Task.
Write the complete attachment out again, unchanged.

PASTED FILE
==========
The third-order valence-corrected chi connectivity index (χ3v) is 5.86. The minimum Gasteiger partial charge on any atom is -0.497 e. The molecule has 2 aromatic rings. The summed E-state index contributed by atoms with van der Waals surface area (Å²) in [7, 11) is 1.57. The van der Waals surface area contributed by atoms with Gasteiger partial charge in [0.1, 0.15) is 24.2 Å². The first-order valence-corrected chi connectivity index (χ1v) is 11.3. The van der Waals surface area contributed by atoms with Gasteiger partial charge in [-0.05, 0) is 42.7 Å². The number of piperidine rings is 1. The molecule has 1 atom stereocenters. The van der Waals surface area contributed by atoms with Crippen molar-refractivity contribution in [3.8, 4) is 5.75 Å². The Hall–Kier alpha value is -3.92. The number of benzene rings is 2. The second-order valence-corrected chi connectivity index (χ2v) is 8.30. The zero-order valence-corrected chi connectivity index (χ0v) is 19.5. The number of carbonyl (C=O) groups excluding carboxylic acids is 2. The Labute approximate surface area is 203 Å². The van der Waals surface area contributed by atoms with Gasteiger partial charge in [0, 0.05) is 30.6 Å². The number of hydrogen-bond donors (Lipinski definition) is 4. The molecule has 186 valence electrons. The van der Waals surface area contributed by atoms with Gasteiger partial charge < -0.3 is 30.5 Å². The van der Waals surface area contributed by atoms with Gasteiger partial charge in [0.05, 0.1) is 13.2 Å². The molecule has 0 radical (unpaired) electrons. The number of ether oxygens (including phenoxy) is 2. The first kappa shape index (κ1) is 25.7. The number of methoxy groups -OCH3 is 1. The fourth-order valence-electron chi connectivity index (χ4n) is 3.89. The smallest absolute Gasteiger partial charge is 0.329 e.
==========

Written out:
The third-order valence-corrected chi connectivity index (χ3v) is 5.86. The minimum Gasteiger partial charge on any atom is -0.497 e. The molecule has 2 aromatic rings. The summed E-state index contributed by atoms with van der Waals surface area (Å²) in [7, 11) is 1.57. The van der Waals surface area contributed by atoms with Gasteiger partial charge in [0.1, 0.15) is 24.2 Å². The first-order valence-corrected chi connectivity index (χ1v) is 11.3. The van der Waals surface area contributed by atoms with Gasteiger partial charge in [-0.05, 0) is 42.7 Å². The number of piperidine rings is 1. The molecule has 1 atom stereocenters. The van der Waals surface area contributed by atoms with Crippen molar-refractivity contribution in [3.8, 4) is 5.75 Å². The Hall–Kier alpha value is -3.92. The number of benzene rings is 2. The second-order valence-corrected chi connectivity index (χ2v) is 8.30. The zero-order valence-corrected chi connectivity index (χ0v) is 19.5. The number of carbonyl (C=O) groups excluding carboxylic acids is 2. The Labute approximate surface area is 203 Å². The van der Waals surface area contributed by atoms with Gasteiger partial charge in [0, 0.05) is 30.6 Å². The number of hydrogen-bond donors (Lipinski definition) is 4. The molecule has 186 valence electrons. The van der Waals surface area contributed by atoms with Gasteiger partial charge < -0.3 is 30.5 Å². The van der Waals surface area contributed by atoms with Gasteiger partial charge in [0.05, 0.1) is 13.2 Å². The molecule has 0 radical (unpaired) electrons. The number of ether oxygens (including phenoxy) is 2. The first kappa shape index (κ1) is 25.7. The number of methoxy groups -OCH3 is 1. The fourth-order valence-electron chi connectivity index (χ4n) is 3.89. The smallest absolute Gasteiger partial charge is 0.329 e.